Long before he embarked on a career in law and public policy, Alan Kennedy J.D. ’09, M.A. ’09 was standing up for constitutional rights. In fact, the William & Mary public policy lecturer has a picture of himself at the age of 5 walking with his parents through the streets of New York City during a gay pride parade.

As a child, the Brooklyn native remembers participating with his parents, both retired educators, in anti-war demonstrations, attending political rallies and walking the picket line with striking workers. As he has gotten older, that motivation to protect democracy has continued, as has his activism and political involvement. 

A lawyer, Army veteran, major in the U.S. Army Reserve and self-described “whistleblower,” Kennedy was recently recognized for his efforts when he was presented the Public Integrity Award by the American Society for Public Administration (ASPA), the largest organization that represents policy professionals.

“This is an incredible honor to receive the Public Integrity Award from the American Society for Public Administration,” said Kennedy, who accepted the honor virtually on March 22. “The Public Integrity Award is awarded most years to an individual or an organization who encourages responsible conduct in government. So for me, I think encouraging government to be more responsible and respectful of constitutional rights is what I’ve been doing my entire career.”

‘We dream about what the law should be’

Kennedy tells his students in his introduction to public policy course that “lawyers argue about what the law is, and in public policy we dream about what the law should be.” He continues to strive to protect the rights of others, as well as himself.

While serving as a captain in the Colorado Army National Guard in 2020, Kennedy was reprimanded by his superiors for his participation in Black Lives Matter protests and also for writing op-eds criticizing police for using excessive force against protestors.

“To me that is emblematic of what is holding us back, the systemic racism that perpetuates injustice and inequality,” Kennedy said. “So I sued the Army, and because I sued, I continue to serve and was promoted.”

In January 2022, an Army review board overturned and erased the reprimand, and the National Guard Bureau also declared that federal restrictions on protest participation don’t apply to part-time troops who are off-duty.

“It was a victory for free speech,” Kennedy said. “That’s the reason that I’m receiving this award. Standing up for constitutional rights is never easy, but the value to democracy is immeasurable. The theme of this year’s ASPA conference was protecting democracy for the next generation. And I hope that that my efforts to protect democracy will carry on so that there’s a better world for my daughters and future generations.”

Kennedy received his undergraduate degree from Yale and immediately made the move to William & Mary for law school in 2006. During his time as a W&M grad student, he counted Taylor Reveley, president emeritus and former law school dean, as a mentor.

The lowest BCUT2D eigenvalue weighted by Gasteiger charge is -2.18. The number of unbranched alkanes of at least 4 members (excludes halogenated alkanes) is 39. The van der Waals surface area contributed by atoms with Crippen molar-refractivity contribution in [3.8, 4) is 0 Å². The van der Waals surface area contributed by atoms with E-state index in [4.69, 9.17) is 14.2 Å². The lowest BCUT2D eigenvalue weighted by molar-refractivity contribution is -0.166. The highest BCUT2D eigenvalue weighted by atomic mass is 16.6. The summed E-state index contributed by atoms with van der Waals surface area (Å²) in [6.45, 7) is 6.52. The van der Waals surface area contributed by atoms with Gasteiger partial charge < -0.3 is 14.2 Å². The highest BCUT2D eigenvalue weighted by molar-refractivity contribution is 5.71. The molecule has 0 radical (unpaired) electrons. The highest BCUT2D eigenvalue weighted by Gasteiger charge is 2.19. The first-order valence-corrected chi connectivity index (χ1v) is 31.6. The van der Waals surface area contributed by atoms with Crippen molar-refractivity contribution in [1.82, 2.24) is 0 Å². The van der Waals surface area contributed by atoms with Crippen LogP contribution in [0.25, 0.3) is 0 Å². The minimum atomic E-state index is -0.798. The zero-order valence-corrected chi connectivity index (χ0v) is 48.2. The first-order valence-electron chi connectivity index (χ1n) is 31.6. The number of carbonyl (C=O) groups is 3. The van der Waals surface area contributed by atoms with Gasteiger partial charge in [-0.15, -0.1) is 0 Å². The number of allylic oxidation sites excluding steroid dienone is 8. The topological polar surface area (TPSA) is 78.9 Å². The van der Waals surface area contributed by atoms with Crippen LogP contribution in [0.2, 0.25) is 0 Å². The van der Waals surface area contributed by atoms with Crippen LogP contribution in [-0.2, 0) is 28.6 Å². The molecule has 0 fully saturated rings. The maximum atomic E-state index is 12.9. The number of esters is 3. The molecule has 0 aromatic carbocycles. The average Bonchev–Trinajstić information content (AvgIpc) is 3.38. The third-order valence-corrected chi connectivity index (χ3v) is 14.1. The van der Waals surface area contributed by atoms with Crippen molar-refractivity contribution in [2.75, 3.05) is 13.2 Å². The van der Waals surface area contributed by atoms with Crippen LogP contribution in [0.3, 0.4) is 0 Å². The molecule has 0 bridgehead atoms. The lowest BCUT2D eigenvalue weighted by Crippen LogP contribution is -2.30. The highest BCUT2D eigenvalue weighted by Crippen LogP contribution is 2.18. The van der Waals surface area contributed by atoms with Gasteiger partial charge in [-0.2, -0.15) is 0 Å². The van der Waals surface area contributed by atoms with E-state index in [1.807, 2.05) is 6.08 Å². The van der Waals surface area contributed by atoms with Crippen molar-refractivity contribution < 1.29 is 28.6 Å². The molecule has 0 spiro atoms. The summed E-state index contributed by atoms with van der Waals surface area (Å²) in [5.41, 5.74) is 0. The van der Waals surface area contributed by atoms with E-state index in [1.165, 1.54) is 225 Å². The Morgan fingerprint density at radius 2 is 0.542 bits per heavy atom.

“His emphasis on the citizen lawyer concept I think resonated with me, and helped inspire me to join the Army, which I did in 2012, so now I have more than 10 years of service, and now I’m a major in the United States Army Reserve,” Kennedy said.

Kennedy assists with the ROTC program at William & Mary and soon will start a new part-time position in the Judge Advocate General’s Corps (JAG) as brigade judge advocate for an Army reserve unit in Charleston, West Virginia. In that role, he will be legal advisor to a brigade commander, advising the commander in everything from military justice to administrative law to national security law.

‘Democracy can’t protect itself’

After graduating from William & Mary Law School, Kennedy worked for seven years in state government in Pennsylvania, first as a lawyer for several agencies and then as senior policy analyst for the Pennsylvania Department of Corrections.

It was during his time as a policy analyst that he decided to go to University of Colorado Denver to get his Ph.D. in public affairs. His dissertation on the disparity between state gun laws and resulting gun violence won the best dissertation award from the school of public affairs at CU-Denver for 2021-2022, and it also won the outstanding dissertation award from the university’s entire graduate school.

Kennedy, who was recently named one of the American Bar Association’s 2020-2021 Top 40 Lawyers on the Rise, is currently revising his dissertation to turn it into a book.

Kennedy is also working with W&M graduate students on a project on no-knock warrants, which allow law enforcement to enter a property without immediate prior notification of the residents, such as by knocking or ringing a doorbell.

“We’re still in the early stages of that project on the relationship between the courts and the police,” Kennedy said. “In theory, warrants have to be approved by a judge. What we’ve learned so far is that there’s not enough oversight. And that has led to inequities in policing and the criminal justice system.”

Kennedy co-teaches a law school course on law and public policy, and in the fall he will teach a COLL 400 course on negotiation and public leadership. In January 2024, he will lead a course at the Washington Center called Critical Race Theory and the First Amendment.

“That will bring all of my interests together,” he said. “I’m very excited about that.”

Fighting unfair treatment has been a leading motivator for Kennedy throughout his life. In his acceptance speech for his ASPA award, Kennedy said, “It is up to us to protect democracy for the next generation, in my case, for my daughters Caledonia and Cambria, because democracy cannot protect itself.”

Editor’s note: Democracy is one of four cornerstone initiatives in W&M’s Vision 2026 strategic plan. Visit the Vision 2026 website to learn more.

, Communications Specialist